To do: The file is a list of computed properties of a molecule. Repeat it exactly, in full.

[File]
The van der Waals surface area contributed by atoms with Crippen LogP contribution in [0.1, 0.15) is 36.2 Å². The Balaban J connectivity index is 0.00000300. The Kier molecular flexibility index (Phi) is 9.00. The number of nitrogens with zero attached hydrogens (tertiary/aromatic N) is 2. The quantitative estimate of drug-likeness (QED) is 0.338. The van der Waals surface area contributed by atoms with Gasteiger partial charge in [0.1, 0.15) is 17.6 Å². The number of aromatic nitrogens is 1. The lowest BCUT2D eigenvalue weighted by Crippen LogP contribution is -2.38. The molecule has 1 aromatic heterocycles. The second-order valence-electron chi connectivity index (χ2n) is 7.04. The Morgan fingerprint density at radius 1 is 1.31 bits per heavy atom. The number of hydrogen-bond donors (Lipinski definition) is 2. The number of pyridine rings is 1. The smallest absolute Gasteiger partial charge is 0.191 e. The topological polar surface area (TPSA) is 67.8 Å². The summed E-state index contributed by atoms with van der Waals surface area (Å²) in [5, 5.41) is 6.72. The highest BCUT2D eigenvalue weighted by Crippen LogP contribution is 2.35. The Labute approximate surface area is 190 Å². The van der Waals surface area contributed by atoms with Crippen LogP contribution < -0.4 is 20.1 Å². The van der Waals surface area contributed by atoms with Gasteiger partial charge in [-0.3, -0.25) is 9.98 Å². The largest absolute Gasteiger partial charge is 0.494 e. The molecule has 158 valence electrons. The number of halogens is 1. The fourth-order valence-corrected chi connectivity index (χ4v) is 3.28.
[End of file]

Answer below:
The van der Waals surface area contributed by atoms with Crippen LogP contribution in [0.1, 0.15) is 36.2 Å². The Balaban J connectivity index is 0.00000300. The Kier molecular flexibility index (Phi) is 9.00. The number of nitrogens with zero attached hydrogens (tertiary/aromatic N) is 2. The quantitative estimate of drug-likeness (QED) is 0.338. The van der Waals surface area contributed by atoms with Gasteiger partial charge in [0.1, 0.15) is 17.6 Å². The number of aromatic nitrogens is 1. The lowest BCUT2D eigenvalue weighted by Crippen LogP contribution is -2.38. The molecule has 1 aromatic heterocycles. The second-order valence-electron chi connectivity index (χ2n) is 7.04. The Morgan fingerprint density at radius 1 is 1.31 bits per heavy atom. The number of hydrogen-bond donors (Lipinski definition) is 2. The number of pyridine rings is 1. The smallest absolute Gasteiger partial charge is 0.191 e. The topological polar surface area (TPSA) is 67.8 Å². The summed E-state index contributed by atoms with van der Waals surface area (Å²) in [5, 5.41) is 6.72. The highest BCUT2D eigenvalue weighted by Crippen LogP contribution is 2.35. The Labute approximate surface area is 190 Å². The van der Waals surface area contributed by atoms with Crippen LogP contribution < -0.4 is 20.1 Å². The van der Waals surface area contributed by atoms with Gasteiger partial charge in [-0.3, -0.25) is 9.98 Å². The largest absolute Gasteiger partial charge is 0.494 e. The molecule has 158 valence electrons. The number of halogens is 1. The fourth-order valence-corrected chi connectivity index (χ4v) is 3.28.